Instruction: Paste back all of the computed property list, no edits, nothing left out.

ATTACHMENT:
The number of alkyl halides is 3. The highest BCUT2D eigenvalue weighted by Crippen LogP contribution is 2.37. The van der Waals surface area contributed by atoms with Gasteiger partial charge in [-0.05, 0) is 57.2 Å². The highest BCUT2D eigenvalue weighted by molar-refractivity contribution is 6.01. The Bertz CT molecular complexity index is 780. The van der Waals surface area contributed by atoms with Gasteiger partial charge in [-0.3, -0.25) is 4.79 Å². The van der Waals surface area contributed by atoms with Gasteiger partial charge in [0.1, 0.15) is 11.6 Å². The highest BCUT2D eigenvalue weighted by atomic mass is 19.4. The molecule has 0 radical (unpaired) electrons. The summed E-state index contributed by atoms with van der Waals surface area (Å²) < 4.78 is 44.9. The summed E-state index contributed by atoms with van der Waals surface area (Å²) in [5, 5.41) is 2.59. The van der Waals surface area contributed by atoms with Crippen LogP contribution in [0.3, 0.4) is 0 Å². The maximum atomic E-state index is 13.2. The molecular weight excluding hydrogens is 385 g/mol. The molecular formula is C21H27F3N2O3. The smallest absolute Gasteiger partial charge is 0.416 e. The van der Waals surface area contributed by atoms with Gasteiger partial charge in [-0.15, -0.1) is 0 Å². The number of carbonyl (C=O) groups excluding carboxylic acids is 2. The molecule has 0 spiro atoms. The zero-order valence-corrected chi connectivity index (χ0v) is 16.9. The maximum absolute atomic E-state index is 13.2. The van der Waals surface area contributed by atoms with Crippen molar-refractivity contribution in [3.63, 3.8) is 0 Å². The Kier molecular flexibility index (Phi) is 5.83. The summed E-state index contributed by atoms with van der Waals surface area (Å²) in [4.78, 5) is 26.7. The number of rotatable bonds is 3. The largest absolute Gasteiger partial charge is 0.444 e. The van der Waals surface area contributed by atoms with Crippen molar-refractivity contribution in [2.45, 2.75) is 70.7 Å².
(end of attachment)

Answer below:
The number of alkyl halides is 3. The highest BCUT2D eigenvalue weighted by Crippen LogP contribution is 2.37. The van der Waals surface area contributed by atoms with Gasteiger partial charge in [-0.05, 0) is 57.2 Å². The highest BCUT2D eigenvalue weighted by molar-refractivity contribution is 6.01. The Bertz CT molecular complexity index is 780. The van der Waals surface area contributed by atoms with Gasteiger partial charge in [-0.3, -0.25) is 4.79 Å². The van der Waals surface area contributed by atoms with Gasteiger partial charge in [0.1, 0.15) is 11.6 Å². The highest BCUT2D eigenvalue weighted by atomic mass is 19.4. The molecule has 0 radical (unpaired) electrons. The summed E-state index contributed by atoms with van der Waals surface area (Å²) < 4.78 is 44.9. The summed E-state index contributed by atoms with van der Waals surface area (Å²) in [5, 5.41) is 2.59. The van der Waals surface area contributed by atoms with Crippen LogP contribution in [0.3, 0.4) is 0 Å². The maximum atomic E-state index is 13.2. The molecular weight excluding hydrogens is 385 g/mol. The molecular formula is C21H27F3N2O3. The smallest absolute Gasteiger partial charge is 0.416 e. The van der Waals surface area contributed by atoms with Gasteiger partial charge in [-0.15, -0.1) is 0 Å². The number of carbonyl (C=O) groups excluding carboxylic acids is 2. The molecule has 0 spiro atoms. The zero-order valence-corrected chi connectivity index (χ0v) is 16.9. The maximum absolute atomic E-state index is 13.2. The van der Waals surface area contributed by atoms with Crippen molar-refractivity contribution in [3.63, 3.8) is 0 Å². The Kier molecular flexibility index (Phi) is 5.83. The summed E-state index contributed by atoms with van der Waals surface area (Å²) in [4.78, 5) is 26.7. The number of rotatable bonds is 3. The largest absolute Gasteiger partial charge is 0.444 e. The van der Waals surface area contributed by atoms with Crippen molar-refractivity contribution in [2.45, 2.75) is 70.7 Å².